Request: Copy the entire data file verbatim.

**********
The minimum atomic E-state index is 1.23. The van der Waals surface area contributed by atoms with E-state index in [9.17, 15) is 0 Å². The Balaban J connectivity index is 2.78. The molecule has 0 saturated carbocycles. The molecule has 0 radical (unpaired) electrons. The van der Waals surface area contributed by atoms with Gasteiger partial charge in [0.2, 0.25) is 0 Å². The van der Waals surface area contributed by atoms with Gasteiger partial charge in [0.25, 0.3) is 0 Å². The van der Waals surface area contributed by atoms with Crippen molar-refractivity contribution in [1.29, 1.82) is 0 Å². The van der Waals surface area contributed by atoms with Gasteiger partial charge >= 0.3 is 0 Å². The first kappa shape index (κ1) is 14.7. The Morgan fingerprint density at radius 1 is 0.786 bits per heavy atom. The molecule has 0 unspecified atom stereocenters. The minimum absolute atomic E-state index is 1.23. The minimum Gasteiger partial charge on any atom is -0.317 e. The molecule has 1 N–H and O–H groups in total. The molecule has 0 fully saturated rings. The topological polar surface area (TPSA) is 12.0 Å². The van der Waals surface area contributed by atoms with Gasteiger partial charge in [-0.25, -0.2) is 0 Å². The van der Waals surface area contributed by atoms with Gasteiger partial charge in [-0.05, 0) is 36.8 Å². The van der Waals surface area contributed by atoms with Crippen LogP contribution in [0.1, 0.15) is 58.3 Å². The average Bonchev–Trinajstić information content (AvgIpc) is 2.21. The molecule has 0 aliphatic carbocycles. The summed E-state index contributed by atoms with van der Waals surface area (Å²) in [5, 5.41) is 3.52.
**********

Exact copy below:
The minimum atomic E-state index is 1.23. The van der Waals surface area contributed by atoms with E-state index in [9.17, 15) is 0 Å². The Balaban J connectivity index is 2.78. The molecule has 0 saturated carbocycles. The molecule has 0 radical (unpaired) electrons. The van der Waals surface area contributed by atoms with Gasteiger partial charge in [0.2, 0.25) is 0 Å². The van der Waals surface area contributed by atoms with Gasteiger partial charge in [0.25, 0.3) is 0 Å². The van der Waals surface area contributed by atoms with Crippen molar-refractivity contribution in [1.29, 1.82) is 0 Å². The van der Waals surface area contributed by atoms with Gasteiger partial charge >= 0.3 is 0 Å². The first kappa shape index (κ1) is 14.7. The Morgan fingerprint density at radius 1 is 0.786 bits per heavy atom. The molecule has 0 unspecified atom stereocenters. The minimum absolute atomic E-state index is 1.23. The minimum Gasteiger partial charge on any atom is -0.317 e. The molecule has 1 N–H and O–H groups in total. The molecule has 0 fully saturated rings. The topological polar surface area (TPSA) is 12.0 Å². The van der Waals surface area contributed by atoms with Gasteiger partial charge in [-0.25, -0.2) is 0 Å². The van der Waals surface area contributed by atoms with Gasteiger partial charge in [-0.05, 0) is 36.8 Å². The van der Waals surface area contributed by atoms with Crippen LogP contribution in [0.1, 0.15) is 58.3 Å². The average Bonchev–Trinajstić information content (AvgIpc) is 2.21. The molecule has 0 aliphatic carbocycles. The summed E-state index contributed by atoms with van der Waals surface area (Å²) in [5, 5.41) is 3.52.